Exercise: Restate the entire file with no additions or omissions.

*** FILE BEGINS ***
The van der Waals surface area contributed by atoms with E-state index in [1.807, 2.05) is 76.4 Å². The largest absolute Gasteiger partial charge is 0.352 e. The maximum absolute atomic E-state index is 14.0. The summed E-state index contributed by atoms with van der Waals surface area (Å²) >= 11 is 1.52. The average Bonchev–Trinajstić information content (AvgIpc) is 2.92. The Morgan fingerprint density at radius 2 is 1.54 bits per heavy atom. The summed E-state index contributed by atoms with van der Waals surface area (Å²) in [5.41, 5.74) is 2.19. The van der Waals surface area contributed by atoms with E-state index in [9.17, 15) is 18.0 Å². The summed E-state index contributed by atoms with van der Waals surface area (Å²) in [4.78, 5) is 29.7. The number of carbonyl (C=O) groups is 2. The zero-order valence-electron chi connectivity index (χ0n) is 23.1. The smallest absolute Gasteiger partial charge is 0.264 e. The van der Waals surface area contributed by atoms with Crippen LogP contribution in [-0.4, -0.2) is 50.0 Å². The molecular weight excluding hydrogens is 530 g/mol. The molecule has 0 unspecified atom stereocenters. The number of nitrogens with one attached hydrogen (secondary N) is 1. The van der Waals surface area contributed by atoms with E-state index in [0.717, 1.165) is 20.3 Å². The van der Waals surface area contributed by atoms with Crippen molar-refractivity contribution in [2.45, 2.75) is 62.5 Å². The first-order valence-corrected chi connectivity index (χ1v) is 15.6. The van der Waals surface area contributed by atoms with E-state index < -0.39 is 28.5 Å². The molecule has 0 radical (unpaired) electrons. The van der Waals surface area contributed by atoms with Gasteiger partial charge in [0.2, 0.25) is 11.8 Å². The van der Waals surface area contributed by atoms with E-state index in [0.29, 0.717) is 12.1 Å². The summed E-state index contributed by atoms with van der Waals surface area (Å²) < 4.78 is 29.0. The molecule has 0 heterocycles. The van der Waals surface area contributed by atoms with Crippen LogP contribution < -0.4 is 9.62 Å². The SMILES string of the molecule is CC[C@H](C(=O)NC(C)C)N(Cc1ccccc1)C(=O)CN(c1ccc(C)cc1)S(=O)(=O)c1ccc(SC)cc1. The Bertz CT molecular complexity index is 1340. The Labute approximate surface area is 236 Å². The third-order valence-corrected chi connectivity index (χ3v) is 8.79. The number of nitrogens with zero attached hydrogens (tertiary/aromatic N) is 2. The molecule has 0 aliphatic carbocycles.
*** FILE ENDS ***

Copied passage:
The van der Waals surface area contributed by atoms with E-state index in [1.807, 2.05) is 76.4 Å². The largest absolute Gasteiger partial charge is 0.352 e. The maximum absolute atomic E-state index is 14.0. The summed E-state index contributed by atoms with van der Waals surface area (Å²) >= 11 is 1.52. The average Bonchev–Trinajstić information content (AvgIpc) is 2.92. The Morgan fingerprint density at radius 2 is 1.54 bits per heavy atom. The summed E-state index contributed by atoms with van der Waals surface area (Å²) in [5.41, 5.74) is 2.19. The van der Waals surface area contributed by atoms with E-state index in [9.17, 15) is 18.0 Å². The summed E-state index contributed by atoms with van der Waals surface area (Å²) in [4.78, 5) is 29.7. The number of carbonyl (C=O) groups is 2. The zero-order valence-electron chi connectivity index (χ0n) is 23.1. The smallest absolute Gasteiger partial charge is 0.264 e. The van der Waals surface area contributed by atoms with Crippen LogP contribution in [-0.4, -0.2) is 50.0 Å². The molecular weight excluding hydrogens is 530 g/mol. The molecule has 0 unspecified atom stereocenters. The number of nitrogens with one attached hydrogen (secondary N) is 1. The van der Waals surface area contributed by atoms with E-state index in [0.717, 1.165) is 20.3 Å². The van der Waals surface area contributed by atoms with Crippen molar-refractivity contribution in [2.45, 2.75) is 62.5 Å². The first-order valence-corrected chi connectivity index (χ1v) is 15.6. The van der Waals surface area contributed by atoms with E-state index < -0.39 is 28.5 Å². The molecule has 0 radical (unpaired) electrons. The van der Waals surface area contributed by atoms with Gasteiger partial charge in [0.2, 0.25) is 11.8 Å². The van der Waals surface area contributed by atoms with E-state index in [0.29, 0.717) is 12.1 Å². The summed E-state index contributed by atoms with van der Waals surface area (Å²) < 4.78 is 29.0. The molecule has 0 heterocycles. The van der Waals surface area contributed by atoms with Crippen LogP contribution < -0.4 is 9.62 Å². The SMILES string of the molecule is CC[C@H](C(=O)NC(C)C)N(Cc1ccccc1)C(=O)CN(c1ccc(C)cc1)S(=O)(=O)c1ccc(SC)cc1. The Bertz CT molecular complexity index is 1340. The Labute approximate surface area is 236 Å². The third-order valence-corrected chi connectivity index (χ3v) is 8.79. The number of nitrogens with zero attached hydrogens (tertiary/aromatic N) is 2. The molecule has 0 aliphatic carbocycles.